Tuesday, November 22, 2011

Is Shutting Down Nukes Economic Suicide?

The fact that nuclear power plants are dangerous is not news. However, despite the many drawbacks of nuclear power, it provided over 13 percent of the world's electricity production in 2010. There were 15 countries that utilized on nuclear energy to supply at least one-quarter of their electricity in 2010.

While the economics of building a new nuclear power plant is a subject of much debate, there is no question that the nuclear facilities that are up and running provide an economical source of energy with minimal contribution to global warming. Further, the environmentalists that advocate replacing nuclear power with wind and solar are ridiculously naive. Despite many of the best locations already being in use after two  decades of development, wind energy only accounts for about 3% of world wide electricity generation. Regardless of all the other difficulties and expense with building out wind and solar, just getting approval for the power lines can take years, if not decades.

Taking nuclear power off the grid results in increased consumption of coal and oil. Japan is now buying six times as much oil to fuel electrical plants as it was before the Fukushima disaster due to their shutting down  nuclear power plants. Even the Germans, who get about a quarter of their electricity from nuclear energy, have realized that shutting all down their nuclear plants is not feasible for at least a decade. (They shut down 7 of their 18 operating nuclear power plants in 2011 and are building coal and oil fired power plants to replace them). It makes that fact that there is strong popular support in France for shutting down their nuclear plants seem ludicrous given the fact that France generates 74% of its electricity from nuclear power. Replacing the power generated by nuclear plants damages a country's balance of trade and increases their emissions of greenhouse gases. In what may be the ultimate irony, if Germany really does go ahead and close down all their nuclear facilities by 2022, the most likely source for replacing the electricity is from nuclear power plants in Russia..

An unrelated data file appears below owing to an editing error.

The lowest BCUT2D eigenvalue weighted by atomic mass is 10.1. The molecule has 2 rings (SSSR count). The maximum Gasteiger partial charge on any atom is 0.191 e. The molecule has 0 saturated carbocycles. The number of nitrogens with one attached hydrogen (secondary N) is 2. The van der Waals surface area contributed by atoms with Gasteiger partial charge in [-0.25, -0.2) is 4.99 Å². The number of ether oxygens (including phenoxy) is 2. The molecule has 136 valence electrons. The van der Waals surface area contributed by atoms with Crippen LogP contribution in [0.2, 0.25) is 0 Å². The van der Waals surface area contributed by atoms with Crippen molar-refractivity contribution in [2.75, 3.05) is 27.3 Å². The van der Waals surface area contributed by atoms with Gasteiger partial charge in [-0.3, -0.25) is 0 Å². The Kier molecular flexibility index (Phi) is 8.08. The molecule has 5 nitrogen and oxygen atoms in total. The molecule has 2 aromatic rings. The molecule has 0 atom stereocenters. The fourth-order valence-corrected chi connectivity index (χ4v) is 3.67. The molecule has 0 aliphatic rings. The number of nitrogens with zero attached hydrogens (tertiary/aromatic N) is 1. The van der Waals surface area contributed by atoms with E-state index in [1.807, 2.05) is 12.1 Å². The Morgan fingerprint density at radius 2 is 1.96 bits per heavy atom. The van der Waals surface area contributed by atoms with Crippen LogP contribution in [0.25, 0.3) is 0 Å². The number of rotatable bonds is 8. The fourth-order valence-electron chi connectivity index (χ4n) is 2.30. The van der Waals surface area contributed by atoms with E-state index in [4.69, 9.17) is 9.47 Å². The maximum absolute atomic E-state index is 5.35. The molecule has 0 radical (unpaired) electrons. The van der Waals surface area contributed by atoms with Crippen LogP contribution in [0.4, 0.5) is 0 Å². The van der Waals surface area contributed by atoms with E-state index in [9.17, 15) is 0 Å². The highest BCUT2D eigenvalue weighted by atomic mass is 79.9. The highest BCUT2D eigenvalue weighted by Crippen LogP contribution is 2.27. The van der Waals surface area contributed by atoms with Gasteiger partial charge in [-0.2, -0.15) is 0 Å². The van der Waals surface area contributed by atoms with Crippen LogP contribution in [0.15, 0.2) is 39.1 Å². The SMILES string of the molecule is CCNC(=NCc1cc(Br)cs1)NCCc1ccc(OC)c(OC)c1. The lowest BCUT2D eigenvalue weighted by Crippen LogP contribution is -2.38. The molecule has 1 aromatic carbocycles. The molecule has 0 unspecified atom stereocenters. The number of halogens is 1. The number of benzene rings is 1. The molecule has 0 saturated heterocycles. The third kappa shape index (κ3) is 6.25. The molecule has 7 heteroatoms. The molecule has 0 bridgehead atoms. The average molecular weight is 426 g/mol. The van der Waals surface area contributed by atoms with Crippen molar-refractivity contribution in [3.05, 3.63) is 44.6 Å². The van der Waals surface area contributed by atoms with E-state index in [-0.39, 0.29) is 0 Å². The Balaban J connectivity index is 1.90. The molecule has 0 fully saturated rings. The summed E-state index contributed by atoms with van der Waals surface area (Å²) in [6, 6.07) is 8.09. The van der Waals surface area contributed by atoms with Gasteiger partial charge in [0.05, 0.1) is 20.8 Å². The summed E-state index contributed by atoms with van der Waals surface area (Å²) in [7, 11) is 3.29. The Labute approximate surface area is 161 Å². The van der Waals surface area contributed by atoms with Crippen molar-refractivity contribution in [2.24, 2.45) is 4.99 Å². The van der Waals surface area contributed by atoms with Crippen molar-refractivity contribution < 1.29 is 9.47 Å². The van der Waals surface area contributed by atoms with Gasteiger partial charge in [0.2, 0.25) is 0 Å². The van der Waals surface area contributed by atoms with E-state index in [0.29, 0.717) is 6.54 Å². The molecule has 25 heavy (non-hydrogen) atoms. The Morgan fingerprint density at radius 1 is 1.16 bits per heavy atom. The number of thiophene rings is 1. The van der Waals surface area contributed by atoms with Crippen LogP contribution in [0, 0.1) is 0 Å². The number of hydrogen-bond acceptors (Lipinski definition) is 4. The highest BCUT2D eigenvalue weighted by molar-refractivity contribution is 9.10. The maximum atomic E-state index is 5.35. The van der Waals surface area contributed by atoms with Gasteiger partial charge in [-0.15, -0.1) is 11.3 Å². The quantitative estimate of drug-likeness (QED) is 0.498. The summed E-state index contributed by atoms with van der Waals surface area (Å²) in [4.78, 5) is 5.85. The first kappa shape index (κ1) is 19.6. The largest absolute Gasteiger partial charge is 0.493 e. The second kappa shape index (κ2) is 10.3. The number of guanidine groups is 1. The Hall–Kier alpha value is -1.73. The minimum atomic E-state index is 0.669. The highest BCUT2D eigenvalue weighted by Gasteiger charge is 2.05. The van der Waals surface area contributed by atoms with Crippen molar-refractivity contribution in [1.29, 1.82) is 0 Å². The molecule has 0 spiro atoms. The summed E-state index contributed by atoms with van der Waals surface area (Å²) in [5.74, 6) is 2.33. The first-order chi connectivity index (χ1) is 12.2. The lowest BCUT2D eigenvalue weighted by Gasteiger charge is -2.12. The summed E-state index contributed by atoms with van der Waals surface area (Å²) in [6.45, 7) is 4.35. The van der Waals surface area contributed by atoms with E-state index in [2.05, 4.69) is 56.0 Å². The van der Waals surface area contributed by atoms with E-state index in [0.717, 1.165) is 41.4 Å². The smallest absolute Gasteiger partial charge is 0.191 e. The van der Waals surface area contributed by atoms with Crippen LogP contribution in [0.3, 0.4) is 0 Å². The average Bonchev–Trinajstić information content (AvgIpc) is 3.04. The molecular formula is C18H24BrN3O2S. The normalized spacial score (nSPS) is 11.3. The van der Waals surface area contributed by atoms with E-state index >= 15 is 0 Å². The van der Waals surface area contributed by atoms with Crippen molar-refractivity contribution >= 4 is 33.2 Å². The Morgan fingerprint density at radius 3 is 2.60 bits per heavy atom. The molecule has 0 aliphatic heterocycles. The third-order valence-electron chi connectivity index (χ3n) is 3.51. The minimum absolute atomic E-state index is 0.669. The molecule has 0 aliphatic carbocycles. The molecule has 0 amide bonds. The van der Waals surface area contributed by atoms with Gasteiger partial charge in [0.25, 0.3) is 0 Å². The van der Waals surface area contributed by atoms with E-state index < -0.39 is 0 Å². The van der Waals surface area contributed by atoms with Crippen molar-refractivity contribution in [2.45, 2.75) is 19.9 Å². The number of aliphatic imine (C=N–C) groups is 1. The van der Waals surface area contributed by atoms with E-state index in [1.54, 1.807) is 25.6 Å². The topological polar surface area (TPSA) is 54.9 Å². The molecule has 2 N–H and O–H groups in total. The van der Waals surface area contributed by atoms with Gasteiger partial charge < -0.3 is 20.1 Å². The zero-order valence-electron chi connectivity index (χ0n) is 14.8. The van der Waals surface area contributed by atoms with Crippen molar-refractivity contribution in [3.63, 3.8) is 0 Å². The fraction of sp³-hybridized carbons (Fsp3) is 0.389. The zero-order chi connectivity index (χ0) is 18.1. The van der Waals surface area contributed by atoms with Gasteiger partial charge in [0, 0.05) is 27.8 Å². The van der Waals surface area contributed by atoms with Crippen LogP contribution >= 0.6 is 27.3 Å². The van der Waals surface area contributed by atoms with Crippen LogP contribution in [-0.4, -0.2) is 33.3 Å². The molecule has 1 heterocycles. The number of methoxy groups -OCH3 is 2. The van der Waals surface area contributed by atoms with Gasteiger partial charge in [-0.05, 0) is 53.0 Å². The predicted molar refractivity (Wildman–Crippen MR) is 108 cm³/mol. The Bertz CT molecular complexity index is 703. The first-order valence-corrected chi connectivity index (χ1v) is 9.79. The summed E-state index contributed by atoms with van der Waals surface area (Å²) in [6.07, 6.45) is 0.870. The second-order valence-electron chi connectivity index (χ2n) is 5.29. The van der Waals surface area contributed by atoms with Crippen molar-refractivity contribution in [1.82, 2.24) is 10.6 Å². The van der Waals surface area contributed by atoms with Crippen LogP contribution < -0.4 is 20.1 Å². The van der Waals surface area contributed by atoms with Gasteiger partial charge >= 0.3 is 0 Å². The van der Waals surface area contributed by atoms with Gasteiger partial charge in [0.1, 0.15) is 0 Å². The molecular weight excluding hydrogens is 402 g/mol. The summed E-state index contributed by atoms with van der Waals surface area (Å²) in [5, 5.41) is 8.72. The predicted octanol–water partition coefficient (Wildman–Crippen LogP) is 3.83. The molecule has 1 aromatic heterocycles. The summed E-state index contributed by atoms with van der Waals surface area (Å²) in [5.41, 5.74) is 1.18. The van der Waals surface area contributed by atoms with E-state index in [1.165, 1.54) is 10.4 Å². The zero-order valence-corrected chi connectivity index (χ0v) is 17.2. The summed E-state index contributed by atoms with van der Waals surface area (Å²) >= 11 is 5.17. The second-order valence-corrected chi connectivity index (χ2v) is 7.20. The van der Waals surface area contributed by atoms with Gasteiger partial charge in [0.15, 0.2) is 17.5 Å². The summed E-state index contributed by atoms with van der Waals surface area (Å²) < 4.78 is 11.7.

Oil supplies are already tight and OPEC  may decide to cut oil output at its Dec. 14 meeting in Vienna. Given that Iraq's Oil Minister Abdul-Kareem Luaibi has indicated that he expects oil prices to trade between $100 and $120 a barrel in 2012, replacing nuclear with oil for electricity generation is expensive and likely to become even more pricey.

The correlation between GDP and energy consumption indicates that if shutting down nuclear plants reduce total electricity output, the consequences for a country's economy could be horribly negative. Over at the Oil Drum, they show that there is a tight relationship between energy production and GDP. The easiest method of managing declining energy production is to outsource energy intensive manufacturing to other countries, but obviously that has negative impact on employment. Thus, if the GDP and energy correlation holds, economic expansion can not occur if energy production is curtailed.

Japan has already shut down 43 of its 54 nuclear reactors. According to the Japanese government, fuel prices could increase by nearly $40 billion a year—$312 per person, and $770 per household. Further, the export driven economy will suffer dramatically as the high costs of energy put the country's manufacturers at a cost disadvantage and may drive them out of the country.

In 2012, Japan may prove whether shutting down nuclear power is economic suicide. Time will tell whether Japan goes ahead with shutting down their last 11 operating nuclear plants, and if so whether the economy can muddle through it.

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